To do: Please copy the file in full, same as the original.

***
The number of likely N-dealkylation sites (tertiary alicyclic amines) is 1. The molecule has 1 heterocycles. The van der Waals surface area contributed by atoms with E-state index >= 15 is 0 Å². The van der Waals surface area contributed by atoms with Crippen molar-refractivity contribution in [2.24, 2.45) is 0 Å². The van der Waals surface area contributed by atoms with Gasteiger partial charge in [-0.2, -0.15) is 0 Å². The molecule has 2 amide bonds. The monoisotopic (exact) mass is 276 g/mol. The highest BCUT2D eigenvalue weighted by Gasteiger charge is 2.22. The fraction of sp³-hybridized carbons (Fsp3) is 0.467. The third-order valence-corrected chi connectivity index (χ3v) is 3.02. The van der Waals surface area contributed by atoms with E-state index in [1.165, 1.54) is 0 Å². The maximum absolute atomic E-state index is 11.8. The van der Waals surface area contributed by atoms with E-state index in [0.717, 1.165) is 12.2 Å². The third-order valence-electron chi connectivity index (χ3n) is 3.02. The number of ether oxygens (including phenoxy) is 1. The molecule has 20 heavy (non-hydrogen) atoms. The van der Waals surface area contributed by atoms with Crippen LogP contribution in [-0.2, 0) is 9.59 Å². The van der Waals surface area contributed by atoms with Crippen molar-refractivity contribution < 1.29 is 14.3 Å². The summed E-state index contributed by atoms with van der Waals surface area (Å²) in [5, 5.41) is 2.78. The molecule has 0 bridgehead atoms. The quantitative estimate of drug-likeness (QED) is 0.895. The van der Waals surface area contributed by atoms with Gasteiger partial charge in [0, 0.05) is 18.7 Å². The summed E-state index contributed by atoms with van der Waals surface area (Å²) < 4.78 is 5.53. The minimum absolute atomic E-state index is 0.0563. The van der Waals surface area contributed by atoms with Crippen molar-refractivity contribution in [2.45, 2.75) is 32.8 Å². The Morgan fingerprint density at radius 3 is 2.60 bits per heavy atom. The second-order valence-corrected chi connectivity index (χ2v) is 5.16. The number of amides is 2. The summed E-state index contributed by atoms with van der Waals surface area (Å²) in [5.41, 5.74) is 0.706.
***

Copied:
The number of likely N-dealkylation sites (tertiary alicyclic amines) is 1. The molecule has 1 heterocycles. The van der Waals surface area contributed by atoms with E-state index >= 15 is 0 Å². The van der Waals surface area contributed by atoms with Crippen molar-refractivity contribution in [2.24, 2.45) is 0 Å². The van der Waals surface area contributed by atoms with Gasteiger partial charge in [-0.2, -0.15) is 0 Å². The molecule has 2 amide bonds. The monoisotopic (exact) mass is 276 g/mol. The highest BCUT2D eigenvalue weighted by Gasteiger charge is 2.22. The fraction of sp³-hybridized carbons (Fsp3) is 0.467. The third-order valence-corrected chi connectivity index (χ3v) is 3.02. The van der Waals surface area contributed by atoms with E-state index in [1.165, 1.54) is 0 Å². The maximum absolute atomic E-state index is 11.8. The van der Waals surface area contributed by atoms with E-state index in [0.717, 1.165) is 12.2 Å². The third-order valence-electron chi connectivity index (χ3n) is 3.02. The number of ether oxygens (including phenoxy) is 1. The molecule has 20 heavy (non-hydrogen) atoms. The van der Waals surface area contributed by atoms with Crippen LogP contribution in [-0.2, 0) is 9.59 Å². The van der Waals surface area contributed by atoms with Crippen molar-refractivity contribution < 1.29 is 14.3 Å². The summed E-state index contributed by atoms with van der Waals surface area (Å²) in [5, 5.41) is 2.78. The molecule has 0 bridgehead atoms. The quantitative estimate of drug-likeness (QED) is 0.895. The van der Waals surface area contributed by atoms with Gasteiger partial charge in [0, 0.05) is 18.7 Å². The summed E-state index contributed by atoms with van der Waals surface area (Å²) < 4.78 is 5.53. The minimum absolute atomic E-state index is 0.0563. The van der Waals surface area contributed by atoms with Crippen molar-refractivity contribution in [2.45, 2.75) is 32.8 Å². The Morgan fingerprint density at radius 3 is 2.60 bits per heavy atom. The second-order valence-corrected chi connectivity index (χ2v) is 5.16. The number of amides is 2. The summed E-state index contributed by atoms with van der Waals surface area (Å²) in [5.41, 5.74) is 0.706.